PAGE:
Missed Meningitis: clinical examination performed without accounting for broader medical context fell below reasonable standard
Consider the following circumstances underpinning a claim in clinical negligence: a fifteen-month-old child is taken to a GP; the GP examines her, suspects meningitis and sends her under blue lights to hospital; on examination in hospital, however, tonsillitis is diagnosed and the child is discharged without a lumbar puncture; days later she is readmitted, a lumbar puncture is performed and a serious bacterial infection is identified; she suffers a stroke as a result of a bacterial meningitis leaving her with a permanent neurological defect.
At first glance it looks as though establishing a breach of duty ought not to present significant difficulty. If the GP was in a position to suspect meningitis, which was the ultimate diagnosis, while the doctors in the hospital missed it, an instinctive prediction might be that this was a case which would never reach trial (at least on liability). As Mr Justice Johnson said, however, when these facts came before him in the case of SC (by her mother and litigation friend AC) v University Hospital Southampton NHS Foundation Trust  EWHC 1610 (QB) last month, "it is much more complicated than that".
Confounding the simplicity of the above summary, meningitis in children of under three months is
notoriously difficult to diagnose through clinical examination. Symptoms are often generalised, and consistent with many pathologies. There are certain `classic' markers of a serious bacterial infection, being fever, neck rigidity, photophobia, non-blanching rash, headache and vomiting, but especially in infants and toddlers these features may be absent or (for reasons of communication) difficult to interpret.
In the claimant's case, when she was initially seen by a GP, he noted her to have vomited three times that day and to have a temperature of 40.1C; she was lethargic and floppy with a `glazed look'; and she showed signs of possible photophobia. Owing to his suspicion of meningitis (or a meningococcal septicaemia) he administered an intramuscular injection of antibiotics and instructed that the claimant should be given Calpol before arranging an ambulance to take her to hospital.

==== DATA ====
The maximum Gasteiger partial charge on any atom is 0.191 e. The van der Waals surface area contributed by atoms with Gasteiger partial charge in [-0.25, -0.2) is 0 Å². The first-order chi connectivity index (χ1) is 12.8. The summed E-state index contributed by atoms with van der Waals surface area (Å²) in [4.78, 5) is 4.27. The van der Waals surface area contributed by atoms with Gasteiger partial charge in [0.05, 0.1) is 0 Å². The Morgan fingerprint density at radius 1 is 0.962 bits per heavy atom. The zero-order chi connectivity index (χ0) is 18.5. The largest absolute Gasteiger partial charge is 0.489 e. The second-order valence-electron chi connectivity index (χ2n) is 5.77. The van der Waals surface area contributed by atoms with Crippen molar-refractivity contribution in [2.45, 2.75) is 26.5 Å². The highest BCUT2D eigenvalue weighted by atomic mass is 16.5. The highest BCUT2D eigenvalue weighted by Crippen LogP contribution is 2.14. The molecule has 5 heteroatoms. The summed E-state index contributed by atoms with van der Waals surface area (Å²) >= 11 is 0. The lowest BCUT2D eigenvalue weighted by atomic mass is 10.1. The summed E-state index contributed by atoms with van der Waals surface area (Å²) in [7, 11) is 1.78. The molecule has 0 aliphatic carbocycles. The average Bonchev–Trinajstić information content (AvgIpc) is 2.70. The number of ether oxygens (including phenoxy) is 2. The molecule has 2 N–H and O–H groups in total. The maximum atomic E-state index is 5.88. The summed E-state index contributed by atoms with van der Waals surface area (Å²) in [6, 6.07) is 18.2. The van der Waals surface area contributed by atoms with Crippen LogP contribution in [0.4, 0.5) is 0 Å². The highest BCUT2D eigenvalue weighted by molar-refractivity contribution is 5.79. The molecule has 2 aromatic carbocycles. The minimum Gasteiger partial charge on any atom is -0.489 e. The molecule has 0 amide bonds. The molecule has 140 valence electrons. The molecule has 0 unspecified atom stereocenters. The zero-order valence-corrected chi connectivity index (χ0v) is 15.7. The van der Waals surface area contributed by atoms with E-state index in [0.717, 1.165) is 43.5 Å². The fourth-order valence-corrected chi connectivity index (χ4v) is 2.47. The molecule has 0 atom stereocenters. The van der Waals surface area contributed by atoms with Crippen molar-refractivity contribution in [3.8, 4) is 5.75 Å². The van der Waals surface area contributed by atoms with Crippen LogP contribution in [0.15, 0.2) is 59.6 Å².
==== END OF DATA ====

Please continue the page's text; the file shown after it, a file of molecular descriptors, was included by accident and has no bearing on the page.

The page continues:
In the ambulance the claimant was said to be almost lifeless, at one point feared dead, but by the time of reaching the hospital she was described as being `alert but very quiet'; she continued to have a temperature of above 40C; oral paracetamol and ibuprofen were given. On examination by a Senior House Officer ("SHO"), who clearly had the GP's impression in mind, it was noted that the claimant was alert, that she had no rash and had no neck stiffness (i.e. some of the typical signs of meningitis were not clinically observed). Instead, the SHO noted that the claimant had large inflamed red tonsils with a few dots of exudate and her impression was that the claimant had tonsillitis and that meningitis was `unlikely', though not formally ruled out. She admitted the claimant for observation and fluids.
Four hours later, the claimant was seen by a consultant. The consultant was in his first six months working as such, but as Mr Justice Johnson pointed out, the objective standard of reasonableness against which a doctor is compared in such claims is that of a reasonably competent practitioner at the relevant seniority irrespective of experience at that level. When observed by the consultant the claimant was again noted to be alert and walking around the play area, her temperature had come down to around 37C, she had no neck stiffness, and had large inflamed pussy tonsils. His impression, like that of the SHO, was therefore of tonsillitis. Unlike the SHO, however, he
Medical Law Briefing September 2020
did not expressly note the possibility of another diagnosis (in particular, a diagnosis of a serious bacterial infection) and he discharged the claimant with a review scheduled for the next day.
The following day, he noted her as being `better' and his impression was of a resolving viral illness. He discharged her with no follow up. It was not until 4 days later after a further GP referral to hospital that a lumbar puncture was eventually performed and a pneumococcus was found.
What had happened? Had the Claimant had a serious bacteria infection when she was first seen by the GP or had it come later? If she had an infection, how and why had this been excluded by the SHO and the consultant? Was viral tonsillitis a misdiagnosis? Mr Justice Johnson, after considering expert evidence from consultant paediatricians and microbiologists, made findings of fact that the claimant did in fact have viral tonsillitis and that this had been missed by the GP (or had significantly developed in the time between GP and hospital examinations), but this did not preclude her having, and indeed she did have, a co-existing pneumococcal bacteraemia: co-incidence of bacterial and viral infections in this way was well recognised. It was the pneumococcal disease which ultimately had pierced the blood-brain barrier, forming a pneumococcal meningitis which had led to the brain injury in this case.